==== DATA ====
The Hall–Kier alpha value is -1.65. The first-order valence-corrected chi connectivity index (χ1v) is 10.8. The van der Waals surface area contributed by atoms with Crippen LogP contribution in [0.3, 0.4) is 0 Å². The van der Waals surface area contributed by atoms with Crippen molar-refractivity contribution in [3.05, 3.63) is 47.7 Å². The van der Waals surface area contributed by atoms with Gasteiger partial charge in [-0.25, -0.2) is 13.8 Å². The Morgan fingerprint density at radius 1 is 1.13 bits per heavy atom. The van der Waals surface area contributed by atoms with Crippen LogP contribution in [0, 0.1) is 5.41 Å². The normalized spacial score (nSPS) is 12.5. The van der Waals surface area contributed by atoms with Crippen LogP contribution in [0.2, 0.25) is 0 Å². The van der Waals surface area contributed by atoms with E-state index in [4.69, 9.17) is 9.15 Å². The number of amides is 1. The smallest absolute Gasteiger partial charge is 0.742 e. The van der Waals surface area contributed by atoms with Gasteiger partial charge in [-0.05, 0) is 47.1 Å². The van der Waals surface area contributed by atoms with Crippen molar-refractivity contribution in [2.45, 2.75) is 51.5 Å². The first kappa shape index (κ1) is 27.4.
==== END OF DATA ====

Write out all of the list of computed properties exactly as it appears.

The Hall–Kier alpha value is -1.65. The first-order valence-corrected chi connectivity index (χ1v) is 10.8. The van der Waals surface area contributed by atoms with Crippen LogP contribution in [0.3, 0.4) is 0 Å². The van der Waals surface area contributed by atoms with Crippen molar-refractivity contribution in [3.05, 3.63) is 47.7 Å². The van der Waals surface area contributed by atoms with Gasteiger partial charge in [-0.25, -0.2) is 13.8 Å². The Morgan fingerprint density at radius 1 is 1.13 bits per heavy atom. The van der Waals surface area contributed by atoms with Crippen LogP contribution in [0, 0.1) is 5.41 Å². The normalized spacial score (nSPS) is 12.5. The van der Waals surface area contributed by atoms with Crippen LogP contribution in [0.2, 0.25) is 0 Å². The van der Waals surface area contributed by atoms with E-state index in [4.69, 9.17) is 9.15 Å². The number of amides is 1. The smallest absolute Gasteiger partial charge is 0.742 e. The van der Waals surface area contributed by atoms with Gasteiger partial charge in [-0.05, 0) is 47.1 Å². The van der Waals surface area contributed by atoms with Crippen molar-refractivity contribution in [2.45, 2.75) is 51.5 Å². The first kappa shape index (κ1) is 27.4.